During the early 1980s a considerable amount of conservation and restoration work was undertaken at Port Arthur. Three builders who were renovating the Parsonage lodged in the building whilst carrying out the work. One reported catching sight of a woman dressed in old-fashioned clothing; he felt the temperature in the room drop and saw the curtains billowing even though the window was firmly closed.
Another of the builders told of waking in the night, thinking he was being attacked by someone who was pressing down on his chest and forcing the air out of his lungs. All three reported hearing banging noises that could not be accounted for.
The Lady Blue is a young woman, probably a teenager, who appears around the accountant's house and the parsonage. It is thought that the girl is one of the accountants' wives, who died in childbirth. One young child, on the veranda, was in his mother's arms he started struggling and said, "Mummy, put me down." When the boy ran down the veranda and threw its arms up as if expecting to be picked up, his parents asked what was going on. He replied, "The nice lady who lives here wants to play."
The Port Arthur Church has been haunted since it went on fire in 1884. The bell tower rings randomly, and strange lights are seen emanating from the bell tower. During the church's construction, two convicts got into a fight and one of them fell to his death. When ivy began to grow on the wall, it did not grow on the spot where the man fell and died on.
Sightings of ghostly figures have been recorded in the medical officer's residence and in recent times people have reported hearing children's laughter coming from the upstairs rooms. Moaning and footsteps have also been heard in the commandant's residence for more than a century. It is said that the ghost of Commandant Charles O'Hara Booth stands at the window of his bedroom, looking out over the settlement as he weeps silently.
The Powder Magazine is topped by a guard tower that allowed the officers to see all the convicts below. Moans are heard from the tower, and apparitions of observing soldiers have been seen dressed in their uniforms. There is also the spirit of one soldier who walks the hallway and grabs visitors by the arm as they pass by. In the Tower Cottage, directly behind the watch tower there have been sightings of a soldier in red uniform.
Private Robert Young was drowned near the jetty in 1840. Some years ago, a guest at Jetty Cottage woke in fright to see a figure of a man with straight black hair and wearing a ruffled white shirt in her room. Other guests have seen the same figure sitting on the front steps of the cottage and on the jetty.
Some who were sent to Port Arthur were already insane; many more became insane after being confined in the punishment cells of the Model or Separate Prison. The screams of a young boy, confined in the condemned cell for two weeks while awaiting execution, are said to echo round the walls of the prison. Another convict, William Carter, handed himself in his cell, using the straps of his hammock. Tourists often feel anxious and depressed when visiting this cell, even when they are unaware of the story of Carter's suicide.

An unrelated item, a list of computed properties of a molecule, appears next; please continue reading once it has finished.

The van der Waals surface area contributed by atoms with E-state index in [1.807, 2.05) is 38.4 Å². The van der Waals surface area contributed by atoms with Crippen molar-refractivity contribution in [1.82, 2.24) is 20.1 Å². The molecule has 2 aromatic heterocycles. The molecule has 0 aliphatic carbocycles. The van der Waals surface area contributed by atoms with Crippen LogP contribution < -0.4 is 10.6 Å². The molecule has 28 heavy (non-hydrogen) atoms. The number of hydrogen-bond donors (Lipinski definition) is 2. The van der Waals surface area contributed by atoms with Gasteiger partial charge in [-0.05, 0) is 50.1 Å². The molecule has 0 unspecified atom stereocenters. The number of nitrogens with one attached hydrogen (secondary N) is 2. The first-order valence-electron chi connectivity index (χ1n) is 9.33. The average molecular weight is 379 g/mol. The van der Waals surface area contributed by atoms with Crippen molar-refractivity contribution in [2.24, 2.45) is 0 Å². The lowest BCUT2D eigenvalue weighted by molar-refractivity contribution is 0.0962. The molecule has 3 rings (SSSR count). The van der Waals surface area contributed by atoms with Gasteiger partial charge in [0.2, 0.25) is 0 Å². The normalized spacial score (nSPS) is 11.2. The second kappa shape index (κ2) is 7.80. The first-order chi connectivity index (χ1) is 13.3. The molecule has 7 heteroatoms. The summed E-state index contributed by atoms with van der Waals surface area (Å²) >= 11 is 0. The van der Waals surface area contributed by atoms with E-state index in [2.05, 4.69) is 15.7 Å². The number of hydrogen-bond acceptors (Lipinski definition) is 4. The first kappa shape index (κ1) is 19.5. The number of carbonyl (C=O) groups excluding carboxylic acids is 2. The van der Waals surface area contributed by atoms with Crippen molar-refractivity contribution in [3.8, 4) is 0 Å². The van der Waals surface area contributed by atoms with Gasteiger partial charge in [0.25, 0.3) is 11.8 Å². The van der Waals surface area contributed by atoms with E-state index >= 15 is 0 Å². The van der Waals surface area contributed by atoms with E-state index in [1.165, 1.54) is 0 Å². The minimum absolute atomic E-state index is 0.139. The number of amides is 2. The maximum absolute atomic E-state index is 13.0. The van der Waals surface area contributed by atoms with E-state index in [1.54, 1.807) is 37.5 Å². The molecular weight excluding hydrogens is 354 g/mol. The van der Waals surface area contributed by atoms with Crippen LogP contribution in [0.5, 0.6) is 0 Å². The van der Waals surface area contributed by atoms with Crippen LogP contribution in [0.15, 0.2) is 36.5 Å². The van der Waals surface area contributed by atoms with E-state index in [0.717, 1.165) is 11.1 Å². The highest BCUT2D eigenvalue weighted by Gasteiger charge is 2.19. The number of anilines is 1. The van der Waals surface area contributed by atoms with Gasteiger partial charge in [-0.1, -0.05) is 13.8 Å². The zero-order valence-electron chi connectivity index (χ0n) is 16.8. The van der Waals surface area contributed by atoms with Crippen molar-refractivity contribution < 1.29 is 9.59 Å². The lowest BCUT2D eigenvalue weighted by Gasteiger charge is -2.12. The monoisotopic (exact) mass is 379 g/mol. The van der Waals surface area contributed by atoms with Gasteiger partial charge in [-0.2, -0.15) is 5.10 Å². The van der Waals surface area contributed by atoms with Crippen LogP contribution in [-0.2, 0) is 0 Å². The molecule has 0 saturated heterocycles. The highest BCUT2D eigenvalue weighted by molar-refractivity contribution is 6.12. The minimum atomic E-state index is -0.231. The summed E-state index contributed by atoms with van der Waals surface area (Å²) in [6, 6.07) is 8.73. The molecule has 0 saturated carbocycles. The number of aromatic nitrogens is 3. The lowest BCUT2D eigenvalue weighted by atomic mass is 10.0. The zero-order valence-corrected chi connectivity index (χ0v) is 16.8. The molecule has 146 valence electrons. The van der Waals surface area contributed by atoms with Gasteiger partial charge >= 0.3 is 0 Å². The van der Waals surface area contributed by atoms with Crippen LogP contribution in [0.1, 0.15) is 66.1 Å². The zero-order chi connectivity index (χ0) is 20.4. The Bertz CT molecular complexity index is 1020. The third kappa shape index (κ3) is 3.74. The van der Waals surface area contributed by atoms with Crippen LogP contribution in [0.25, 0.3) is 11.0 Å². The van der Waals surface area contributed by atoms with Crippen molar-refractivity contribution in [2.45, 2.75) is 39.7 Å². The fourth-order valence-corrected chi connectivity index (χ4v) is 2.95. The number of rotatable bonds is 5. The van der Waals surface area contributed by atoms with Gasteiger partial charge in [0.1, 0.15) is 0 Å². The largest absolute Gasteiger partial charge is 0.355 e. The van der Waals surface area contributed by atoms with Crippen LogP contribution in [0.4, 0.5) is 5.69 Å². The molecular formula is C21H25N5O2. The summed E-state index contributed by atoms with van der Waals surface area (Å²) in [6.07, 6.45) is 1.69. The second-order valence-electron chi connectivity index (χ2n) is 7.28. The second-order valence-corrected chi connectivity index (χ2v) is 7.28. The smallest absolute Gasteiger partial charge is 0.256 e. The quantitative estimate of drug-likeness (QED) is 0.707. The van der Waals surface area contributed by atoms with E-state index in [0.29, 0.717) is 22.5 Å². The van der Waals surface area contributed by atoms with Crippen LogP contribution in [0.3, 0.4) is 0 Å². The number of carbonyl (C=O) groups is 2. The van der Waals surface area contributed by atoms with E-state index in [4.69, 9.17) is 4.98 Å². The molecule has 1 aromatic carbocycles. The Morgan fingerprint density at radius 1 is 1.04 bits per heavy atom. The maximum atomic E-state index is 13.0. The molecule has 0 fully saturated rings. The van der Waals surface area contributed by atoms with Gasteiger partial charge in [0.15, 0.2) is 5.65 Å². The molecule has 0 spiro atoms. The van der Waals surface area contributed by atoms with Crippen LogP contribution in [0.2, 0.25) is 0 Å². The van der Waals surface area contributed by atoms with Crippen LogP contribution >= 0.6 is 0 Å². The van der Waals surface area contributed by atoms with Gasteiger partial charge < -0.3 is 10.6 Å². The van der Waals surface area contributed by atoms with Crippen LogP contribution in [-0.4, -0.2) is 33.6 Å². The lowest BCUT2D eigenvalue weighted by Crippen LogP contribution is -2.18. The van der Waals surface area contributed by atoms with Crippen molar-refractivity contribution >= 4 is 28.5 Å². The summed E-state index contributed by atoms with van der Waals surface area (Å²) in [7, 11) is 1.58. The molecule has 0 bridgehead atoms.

Another strange phenomenon occurs in one of the dark cells where prisoners were confined for long periods in total darkness and silence. It seems a remarkable coincidence that light bulbs blow when visitors enter one of these cells.
It is not only the buildings at Port Arthur that have the reputation of being haunted. About a kilometre off shore is the desolate and wind swept Isle of the Dead. From 1830 to 1877 it was the cemetery for the convict settlement. 1769 prisoners are buried in mass graves on the lower slopes of the island and 180 free people are buried in individual plots higher up the slope.
It was the custom to use one of the convicts as a resident gravedigger. Mark Jeffrey, Irish and short tempered and serving a sentence for manslaughter, lived in a small hut on the island. He was brought over to the mainland on Saturday night to attend the Church service on Sunday, returning to the island on Monday.
One morning mid week a signal fire was spotted and when the authorities sent a boat over to investigate them found Jeffrey in a distressed condition, begging to be taken off the island. He related how on the previous night his hut had been shaken and rocked by an invisible force and a fiery red glow had lit up the walls and surrounding ground. According to Jeffrey when he went to investigate he was confronted by the Devil, its red eyes smouldering, horns erect and encircled by sulphurous smoke. Jeffrey was diagnosed as becoming "unhinged by crime and suffering".
Even on bright sunny days, many modern visitors to the Isle say they feel an oppressive atmosphere surrounding them. With over 2000 bodies buried below, many of them tortured and oppressed by their exile to the ends of the earth, it is easy to believe that some unhappy spirits haunt this remote spot.